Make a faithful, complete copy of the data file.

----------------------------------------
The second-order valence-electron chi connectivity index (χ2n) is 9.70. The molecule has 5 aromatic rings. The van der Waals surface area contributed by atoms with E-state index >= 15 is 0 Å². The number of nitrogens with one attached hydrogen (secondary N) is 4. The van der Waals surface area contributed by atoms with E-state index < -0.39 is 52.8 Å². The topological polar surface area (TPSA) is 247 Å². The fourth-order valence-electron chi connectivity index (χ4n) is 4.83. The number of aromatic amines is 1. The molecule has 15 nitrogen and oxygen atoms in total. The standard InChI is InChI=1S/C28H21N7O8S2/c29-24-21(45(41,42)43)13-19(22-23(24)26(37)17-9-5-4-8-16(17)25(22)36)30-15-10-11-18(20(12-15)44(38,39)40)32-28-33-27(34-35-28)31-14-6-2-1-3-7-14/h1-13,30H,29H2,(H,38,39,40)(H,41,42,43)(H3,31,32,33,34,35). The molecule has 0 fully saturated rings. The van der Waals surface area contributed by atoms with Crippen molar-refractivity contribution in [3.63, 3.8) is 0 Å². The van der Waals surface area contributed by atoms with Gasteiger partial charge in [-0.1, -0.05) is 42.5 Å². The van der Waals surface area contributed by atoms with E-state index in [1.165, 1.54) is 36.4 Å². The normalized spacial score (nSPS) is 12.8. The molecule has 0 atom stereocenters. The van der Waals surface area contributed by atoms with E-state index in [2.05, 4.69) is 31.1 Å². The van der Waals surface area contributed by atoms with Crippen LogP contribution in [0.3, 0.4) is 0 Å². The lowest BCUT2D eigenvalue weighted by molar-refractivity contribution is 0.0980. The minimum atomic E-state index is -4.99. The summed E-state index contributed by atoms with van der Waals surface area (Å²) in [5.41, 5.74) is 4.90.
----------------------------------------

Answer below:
The second-order valence-electron chi connectivity index (χ2n) is 9.70. The molecule has 5 aromatic rings. The van der Waals surface area contributed by atoms with E-state index >= 15 is 0 Å². The number of nitrogens with one attached hydrogen (secondary N) is 4. The van der Waals surface area contributed by atoms with E-state index < -0.39 is 52.8 Å². The topological polar surface area (TPSA) is 247 Å². The fourth-order valence-electron chi connectivity index (χ4n) is 4.83. The number of aromatic amines is 1. The molecule has 15 nitrogen and oxygen atoms in total. The standard InChI is InChI=1S/C28H21N7O8S2/c29-24-21(45(41,42)43)13-19(22-23(24)26(37)17-9-5-4-8-16(17)25(22)36)30-15-10-11-18(20(12-15)44(38,39)40)32-28-33-27(34-35-28)31-14-6-2-1-3-7-14/h1-13,30H,29H2,(H,38,39,40)(H,41,42,43)(H3,31,32,33,34,35). The molecule has 0 fully saturated rings. The van der Waals surface area contributed by atoms with Crippen molar-refractivity contribution in [3.63, 3.8) is 0 Å². The van der Waals surface area contributed by atoms with Gasteiger partial charge in [-0.1, -0.05) is 42.5 Å². The van der Waals surface area contributed by atoms with E-state index in [1.165, 1.54) is 36.4 Å². The normalized spacial score (nSPS) is 12.8. The molecule has 0 atom stereocenters. The van der Waals surface area contributed by atoms with E-state index in [2.05, 4.69) is 31.1 Å². The van der Waals surface area contributed by atoms with Crippen LogP contribution in [0.3, 0.4) is 0 Å². The lowest BCUT2D eigenvalue weighted by molar-refractivity contribution is 0.0980. The minimum atomic E-state index is -4.99. The summed E-state index contributed by atoms with van der Waals surface area (Å²) in [5.41, 5.74) is 4.90.